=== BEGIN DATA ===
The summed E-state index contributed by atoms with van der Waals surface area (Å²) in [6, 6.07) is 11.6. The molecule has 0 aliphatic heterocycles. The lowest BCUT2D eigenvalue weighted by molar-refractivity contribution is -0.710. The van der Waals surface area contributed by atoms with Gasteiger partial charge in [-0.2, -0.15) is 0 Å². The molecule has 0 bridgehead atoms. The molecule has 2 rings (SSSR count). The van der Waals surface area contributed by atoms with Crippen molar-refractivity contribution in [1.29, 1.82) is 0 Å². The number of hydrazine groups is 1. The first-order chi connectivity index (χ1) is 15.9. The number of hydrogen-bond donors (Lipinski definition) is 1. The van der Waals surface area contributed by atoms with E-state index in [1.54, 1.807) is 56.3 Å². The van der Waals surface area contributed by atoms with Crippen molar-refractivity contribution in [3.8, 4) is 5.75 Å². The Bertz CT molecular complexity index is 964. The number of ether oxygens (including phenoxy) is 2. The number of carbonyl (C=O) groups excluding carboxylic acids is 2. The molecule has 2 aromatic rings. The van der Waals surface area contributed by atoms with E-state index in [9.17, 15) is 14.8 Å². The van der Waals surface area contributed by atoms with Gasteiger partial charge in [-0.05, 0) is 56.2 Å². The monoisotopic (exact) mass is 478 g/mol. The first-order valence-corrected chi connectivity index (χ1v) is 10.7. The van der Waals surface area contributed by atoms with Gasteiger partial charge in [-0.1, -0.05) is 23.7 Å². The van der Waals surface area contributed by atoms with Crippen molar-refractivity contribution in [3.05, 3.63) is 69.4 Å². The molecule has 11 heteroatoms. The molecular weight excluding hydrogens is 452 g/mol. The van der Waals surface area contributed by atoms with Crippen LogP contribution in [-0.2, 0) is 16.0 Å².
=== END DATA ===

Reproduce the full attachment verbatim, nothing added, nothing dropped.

The summed E-state index contributed by atoms with van der Waals surface area (Å²) in [6, 6.07) is 11.6. The molecule has 0 aliphatic heterocycles. The lowest BCUT2D eigenvalue weighted by molar-refractivity contribution is -0.710. The van der Waals surface area contributed by atoms with Gasteiger partial charge in [-0.2, -0.15) is 0 Å². The molecule has 0 bridgehead atoms. The molecule has 2 rings (SSSR count). The van der Waals surface area contributed by atoms with Crippen molar-refractivity contribution in [1.29, 1.82) is 0 Å². The number of hydrazine groups is 1. The first-order chi connectivity index (χ1) is 15.9. The number of hydrogen-bond donors (Lipinski definition) is 1. The van der Waals surface area contributed by atoms with E-state index in [1.54, 1.807) is 56.3 Å². The van der Waals surface area contributed by atoms with Crippen molar-refractivity contribution in [3.8, 4) is 5.75 Å². The Bertz CT molecular complexity index is 964. The number of ether oxygens (including phenoxy) is 2. The number of carbonyl (C=O) groups excluding carboxylic acids is 2. The molecule has 2 aromatic rings. The van der Waals surface area contributed by atoms with E-state index in [9.17, 15) is 14.8 Å². The van der Waals surface area contributed by atoms with Gasteiger partial charge in [-0.05, 0) is 56.2 Å². The monoisotopic (exact) mass is 478 g/mol. The first-order valence-corrected chi connectivity index (χ1v) is 10.7. The van der Waals surface area contributed by atoms with Gasteiger partial charge in [-0.1, -0.05) is 23.7 Å². The van der Waals surface area contributed by atoms with Crippen molar-refractivity contribution in [3.05, 3.63) is 69.4 Å². The molecule has 11 heteroatoms. The molecular weight excluding hydrogens is 452 g/mol. The van der Waals surface area contributed by atoms with Crippen LogP contribution in [-0.2, 0) is 16.0 Å².